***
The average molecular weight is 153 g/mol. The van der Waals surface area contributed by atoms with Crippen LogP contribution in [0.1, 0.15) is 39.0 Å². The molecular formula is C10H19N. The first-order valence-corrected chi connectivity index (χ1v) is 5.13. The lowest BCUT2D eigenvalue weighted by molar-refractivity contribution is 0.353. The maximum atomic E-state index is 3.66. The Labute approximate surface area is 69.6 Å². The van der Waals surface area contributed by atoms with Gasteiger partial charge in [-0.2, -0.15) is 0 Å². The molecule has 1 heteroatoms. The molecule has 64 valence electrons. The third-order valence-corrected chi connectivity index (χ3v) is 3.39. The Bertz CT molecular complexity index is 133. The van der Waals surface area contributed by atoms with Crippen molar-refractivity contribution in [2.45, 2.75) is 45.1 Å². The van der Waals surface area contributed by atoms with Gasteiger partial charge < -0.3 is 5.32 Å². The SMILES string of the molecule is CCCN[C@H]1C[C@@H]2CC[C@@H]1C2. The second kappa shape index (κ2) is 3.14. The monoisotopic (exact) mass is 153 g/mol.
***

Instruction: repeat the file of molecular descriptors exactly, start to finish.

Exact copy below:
The average molecular weight is 153 g/mol. The van der Waals surface area contributed by atoms with Crippen LogP contribution in [0.1, 0.15) is 39.0 Å². The molecular formula is C10H19N. The first-order valence-corrected chi connectivity index (χ1v) is 5.13. The lowest BCUT2D eigenvalue weighted by molar-refractivity contribution is 0.353. The maximum atomic E-state index is 3.66. The Labute approximate surface area is 69.6 Å². The van der Waals surface area contributed by atoms with Gasteiger partial charge in [-0.2, -0.15) is 0 Å². The molecule has 1 heteroatoms. The molecule has 64 valence electrons. The third-order valence-corrected chi connectivity index (χ3v) is 3.39. The Bertz CT molecular complexity index is 133. The van der Waals surface area contributed by atoms with Crippen molar-refractivity contribution in [2.45, 2.75) is 45.1 Å². The van der Waals surface area contributed by atoms with Gasteiger partial charge < -0.3 is 5.32 Å². The SMILES string of the molecule is CCCN[C@H]1C[C@@H]2CC[C@@H]1C2. The second kappa shape index (κ2) is 3.14. The monoisotopic (exact) mass is 153 g/mol.